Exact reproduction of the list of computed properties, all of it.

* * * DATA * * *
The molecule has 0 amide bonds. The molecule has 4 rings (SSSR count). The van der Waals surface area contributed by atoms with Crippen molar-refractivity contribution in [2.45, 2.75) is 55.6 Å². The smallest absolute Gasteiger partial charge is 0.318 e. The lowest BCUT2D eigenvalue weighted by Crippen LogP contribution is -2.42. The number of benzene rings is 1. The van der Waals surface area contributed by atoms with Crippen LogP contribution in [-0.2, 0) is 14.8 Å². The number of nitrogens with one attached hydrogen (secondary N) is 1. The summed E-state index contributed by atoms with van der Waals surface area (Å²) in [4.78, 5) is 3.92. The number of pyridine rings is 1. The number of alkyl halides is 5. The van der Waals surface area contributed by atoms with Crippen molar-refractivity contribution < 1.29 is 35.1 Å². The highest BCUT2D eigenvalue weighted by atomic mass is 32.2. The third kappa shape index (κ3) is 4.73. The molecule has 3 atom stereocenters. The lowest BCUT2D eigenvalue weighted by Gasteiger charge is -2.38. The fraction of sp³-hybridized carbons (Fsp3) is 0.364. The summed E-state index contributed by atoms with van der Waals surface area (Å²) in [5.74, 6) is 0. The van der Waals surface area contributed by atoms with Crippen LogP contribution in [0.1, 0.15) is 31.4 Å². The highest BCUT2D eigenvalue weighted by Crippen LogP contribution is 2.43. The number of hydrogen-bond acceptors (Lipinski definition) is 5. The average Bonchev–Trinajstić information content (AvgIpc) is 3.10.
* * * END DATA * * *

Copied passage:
The molecule has 0 amide bonds. The molecule has 4 rings (SSSR count). The van der Waals surface area contributed by atoms with Crippen molar-refractivity contribution in [2.45, 2.75) is 55.6 Å². The smallest absolute Gasteiger partial charge is 0.318 e. The lowest BCUT2D eigenvalue weighted by Crippen LogP contribution is -2.42. The number of benzene rings is 1. The van der Waals surface area contributed by atoms with Crippen LogP contribution in [-0.2, 0) is 14.8 Å². The number of nitrogens with one attached hydrogen (secondary N) is 1. The summed E-state index contributed by atoms with van der Waals surface area (Å²) in [4.78, 5) is 3.92. The number of pyridine rings is 1. The number of alkyl halides is 5. The van der Waals surface area contributed by atoms with Crippen molar-refractivity contribution < 1.29 is 35.1 Å². The highest BCUT2D eigenvalue weighted by atomic mass is 32.2. The third kappa shape index (κ3) is 4.73. The molecule has 3 atom stereocenters. The lowest BCUT2D eigenvalue weighted by Gasteiger charge is -2.38. The fraction of sp³-hybridized carbons (Fsp3) is 0.364. The summed E-state index contributed by atoms with van der Waals surface area (Å²) in [5.74, 6) is 0. The van der Waals surface area contributed by atoms with Crippen LogP contribution in [0.1, 0.15) is 31.4 Å². The highest BCUT2D eigenvalue weighted by Crippen LogP contribution is 2.43. The number of hydrogen-bond acceptors (Lipinski definition) is 5. The average Bonchev–Trinajstić information content (AvgIpc) is 3.10.